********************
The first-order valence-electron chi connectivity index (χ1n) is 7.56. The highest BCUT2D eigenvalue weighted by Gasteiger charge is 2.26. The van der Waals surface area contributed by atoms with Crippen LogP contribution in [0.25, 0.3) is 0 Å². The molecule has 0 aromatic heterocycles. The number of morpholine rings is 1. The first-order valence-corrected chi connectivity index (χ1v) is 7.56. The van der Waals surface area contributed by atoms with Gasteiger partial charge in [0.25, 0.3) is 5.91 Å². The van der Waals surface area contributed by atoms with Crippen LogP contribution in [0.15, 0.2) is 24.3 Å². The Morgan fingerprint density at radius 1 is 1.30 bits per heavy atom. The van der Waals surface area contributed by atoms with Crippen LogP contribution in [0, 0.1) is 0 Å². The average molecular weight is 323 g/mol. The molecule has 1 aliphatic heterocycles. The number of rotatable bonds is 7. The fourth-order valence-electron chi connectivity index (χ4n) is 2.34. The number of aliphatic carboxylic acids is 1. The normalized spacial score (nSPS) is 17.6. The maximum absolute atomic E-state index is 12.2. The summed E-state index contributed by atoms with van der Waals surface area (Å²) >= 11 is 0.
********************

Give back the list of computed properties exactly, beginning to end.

The first-order valence-electron chi connectivity index (χ1n) is 7.56. The highest BCUT2D eigenvalue weighted by Gasteiger charge is 2.26. The van der Waals surface area contributed by atoms with Crippen LogP contribution in [0.25, 0.3) is 0 Å². The molecule has 0 aromatic heterocycles. The number of morpholine rings is 1. The first-order valence-corrected chi connectivity index (χ1v) is 7.56. The van der Waals surface area contributed by atoms with Gasteiger partial charge in [0.25, 0.3) is 5.91 Å². The van der Waals surface area contributed by atoms with Crippen LogP contribution in [0.15, 0.2) is 24.3 Å². The Morgan fingerprint density at radius 1 is 1.30 bits per heavy atom. The van der Waals surface area contributed by atoms with Crippen LogP contribution in [0, 0.1) is 0 Å². The average molecular weight is 323 g/mol. The molecule has 1 aliphatic heterocycles. The number of rotatable bonds is 7. The fourth-order valence-electron chi connectivity index (χ4n) is 2.34. The number of aliphatic carboxylic acids is 1. The normalized spacial score (nSPS) is 17.6. The maximum absolute atomic E-state index is 12.2. The summed E-state index contributed by atoms with van der Waals surface area (Å²) >= 11 is 0.